Walt White was worth the wait

Posted: August 19, 2013 by terryvandrovec in Uncategorized
Tags: , , , , , , , , , ,

I’m finally Breaking Bad. It’s about time.

Actually, I watched the first couple episodes as they debuted on AMC right after Mad Men. But then due to busyness or business or babies, I fell off the wagon. And now I’m back, baby, getting all caught up on Walt White and Co., via Netflix. I am binge watching like it’s my job in order to be able to watch the final couple of episodes of the latest – and final season – as they happen.

That will not be a problem; I’ve blown through two seasons in less than a week. Because it’s that compelling – every episode seems to end in a cliff hanger. In fact, I wonder how people were able to watch one per week – they must have been preoccupied during the off days, the show scratching at the back of their head at random moments. Sounds an awful lot like how I imagine drug addiction to feel so maybe that was the point.

The hype machine is to blame for my sudden rush of attention. Breaking Bad has been proclaimed by seemingly everyone with a blog as one of or maybe the best show in the history of television. I can’t speak to that because I’ve not seen every other series let alone most of this one. That said, there’s no question that it’s the kind of media experience that lingers, leaves me thinking about it well after moving on to another activity.

Like, am I supposed to be able to relate to Walt? Because I do. At the core, he’s a family man who barely scrapes by whether doing the right thing (teaching high school chemistry) or the wrong thing (slingin’ ice), perpetually set back by medical issues or bad luck. There are times when he seems torn between wanting to beat cancer and hoping to be defeated. Is there another television character that has so honestly brought to life those ideas, conveyed the often unspoken stresses of the college-educated, mortgage-saddled, bill-buried husband and father? We’ve all felt desperate, overwhelmed, helpless and hopeless. He’s spellbinding and in a much more Everyman way than, say, Don Draper.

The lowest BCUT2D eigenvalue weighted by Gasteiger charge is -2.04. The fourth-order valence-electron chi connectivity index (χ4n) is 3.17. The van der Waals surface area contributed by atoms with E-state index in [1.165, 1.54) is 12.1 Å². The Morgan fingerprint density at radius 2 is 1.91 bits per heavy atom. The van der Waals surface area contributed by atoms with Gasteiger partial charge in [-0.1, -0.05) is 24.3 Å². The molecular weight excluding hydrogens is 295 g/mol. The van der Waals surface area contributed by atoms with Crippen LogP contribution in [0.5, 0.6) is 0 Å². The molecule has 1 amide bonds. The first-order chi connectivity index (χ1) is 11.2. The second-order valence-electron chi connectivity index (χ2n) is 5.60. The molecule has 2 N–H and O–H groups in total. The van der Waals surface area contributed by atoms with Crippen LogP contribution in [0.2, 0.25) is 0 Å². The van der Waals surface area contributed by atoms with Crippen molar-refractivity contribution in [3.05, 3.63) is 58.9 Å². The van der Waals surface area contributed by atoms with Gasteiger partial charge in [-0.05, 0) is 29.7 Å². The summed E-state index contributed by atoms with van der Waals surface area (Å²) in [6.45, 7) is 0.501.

Meanwhile, I could barely watch the Jesse-does-heroin scenes. Really. And not just because there were needles involved; the recoiling was more about the character. How could this misguided yet likable kid – and Aaron Paul nails the kid part from his actions to his lack of size – to me, that’s start shooting smack? That’s on another level in pretend-people behavior. My stomach started to hurt and I started muttering stuff like ‘No, Jesse, no,’ as if he was real and/or could hear me. That might be the highest praise that an amateur critic can give a show.

And these are the rewards I was hoping for when deciding to jump in the game at this stage. I’m watching the old ones, while recording the news ones rather than doing both as once as I did with The Wire. (That worked out OK, for what it’s worth, in large part due to the considerable scene shifts between seasons.) However, I’m not trying to avoid spoilers or weekly discussions on podcasts or Twitter. The universal analysis is part of what I like about the modern excellence in TV yet those conversations seem unlikely to hold up after the fact as the shows themselves. Or maybe there’s just less of a chance that I’ll go back and ingest them. Either way, the supplemental materials help simulate the old concurrent watching experience, an idea that’s fading in the social media, DVR, mobile era.

Of course, without those avenues it would be more difficult to get on the Breaking Bad bandwagon at this point – remember video stores? – as well as being less likely from a buzz standpoint. Let’s hope the tools of the day enable the creation of more shows of this caliber going forward.

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